Depressed patients present with motor activity abnormalities, which can be easily recorded using actigraphy. The extent to which actigraphically recorded motor activity may predict inpatient clinical course and hospital discharge remains unknown. Participants were recruited from the acute psychiatric inpatient ward at Hospital Rey Juan Carlos (Madrid, Spain). They wore miniature wrist wireless inertial sensors (actigraphs) throughout the admission. We modeled activity levels against the normalized length of admission-'Progress Towards Discharge' (PTD)-using a Hierarchical Generalized Linear Regression Model. The estimated date of hospital discharge based on early measures of motor activity and the actual hospital discharge date were compared by a Hierarchical Gaussian Process model. Twenty-three depressed patients (14 females, age: 50.17 ± 12.72 years) were recruited. Activity levels increased during the admission (mean slope of the linear function: 0.12 ± 0.13). For n = 18 inpatients (78.26%) hospitalised for at least 7 days, the mean error of Prediction of Hospital Discharge Date at day 7 was 0.231 ± 22.98 days (95% CI 14.222–14.684). These n = 18 patients were predicted to need, on average, 7 more days in hospital (for a total length of stay of 14 days) (PTD = 0.53). Motor activity increased during the admission in this sample of depressed patients and early patterns of actigraphically recorded activity allowed for accurate prediction of hospital discharge date.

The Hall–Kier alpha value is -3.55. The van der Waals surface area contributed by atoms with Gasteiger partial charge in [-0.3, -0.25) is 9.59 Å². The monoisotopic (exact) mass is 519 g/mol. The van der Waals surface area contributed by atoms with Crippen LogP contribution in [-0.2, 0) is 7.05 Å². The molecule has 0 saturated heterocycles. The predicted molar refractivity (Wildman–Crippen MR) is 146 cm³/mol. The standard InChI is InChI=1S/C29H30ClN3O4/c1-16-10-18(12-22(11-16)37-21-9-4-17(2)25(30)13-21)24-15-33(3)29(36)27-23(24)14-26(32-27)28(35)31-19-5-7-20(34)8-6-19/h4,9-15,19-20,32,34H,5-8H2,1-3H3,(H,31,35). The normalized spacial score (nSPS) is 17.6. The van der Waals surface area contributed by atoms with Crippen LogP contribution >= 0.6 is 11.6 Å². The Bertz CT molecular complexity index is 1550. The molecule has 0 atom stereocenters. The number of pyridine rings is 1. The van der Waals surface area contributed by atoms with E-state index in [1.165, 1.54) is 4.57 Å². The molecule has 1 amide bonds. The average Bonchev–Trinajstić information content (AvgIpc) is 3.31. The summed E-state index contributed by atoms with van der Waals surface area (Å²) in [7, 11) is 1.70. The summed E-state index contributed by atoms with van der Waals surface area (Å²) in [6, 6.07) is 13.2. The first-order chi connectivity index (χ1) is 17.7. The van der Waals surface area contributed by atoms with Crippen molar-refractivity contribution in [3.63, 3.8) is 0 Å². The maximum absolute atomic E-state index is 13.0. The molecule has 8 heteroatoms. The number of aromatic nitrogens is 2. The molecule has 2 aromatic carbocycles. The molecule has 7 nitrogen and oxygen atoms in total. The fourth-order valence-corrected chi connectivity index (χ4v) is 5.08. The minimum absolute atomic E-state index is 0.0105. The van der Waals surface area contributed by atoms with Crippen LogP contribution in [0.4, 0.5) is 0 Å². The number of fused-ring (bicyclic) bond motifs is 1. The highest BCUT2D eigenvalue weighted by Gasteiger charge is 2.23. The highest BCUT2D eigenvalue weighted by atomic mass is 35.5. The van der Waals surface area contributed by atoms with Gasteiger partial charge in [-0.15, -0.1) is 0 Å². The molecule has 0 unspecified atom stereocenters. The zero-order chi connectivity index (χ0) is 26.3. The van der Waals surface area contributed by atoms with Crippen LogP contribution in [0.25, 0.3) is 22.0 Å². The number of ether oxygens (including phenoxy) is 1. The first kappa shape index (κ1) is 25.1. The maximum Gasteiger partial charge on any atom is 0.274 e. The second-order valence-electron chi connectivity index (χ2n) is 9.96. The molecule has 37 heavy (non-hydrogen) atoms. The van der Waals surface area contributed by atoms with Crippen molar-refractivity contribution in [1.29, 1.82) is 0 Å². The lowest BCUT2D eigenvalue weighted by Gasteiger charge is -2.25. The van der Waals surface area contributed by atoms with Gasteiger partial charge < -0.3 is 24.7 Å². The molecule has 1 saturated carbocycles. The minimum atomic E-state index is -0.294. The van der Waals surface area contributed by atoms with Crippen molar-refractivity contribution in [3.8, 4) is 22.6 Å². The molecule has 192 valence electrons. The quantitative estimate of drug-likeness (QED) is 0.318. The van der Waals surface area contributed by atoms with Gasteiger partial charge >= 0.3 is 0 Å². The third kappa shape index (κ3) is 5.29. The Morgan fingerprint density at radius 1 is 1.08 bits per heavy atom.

depression; mathematics and computing; risk factors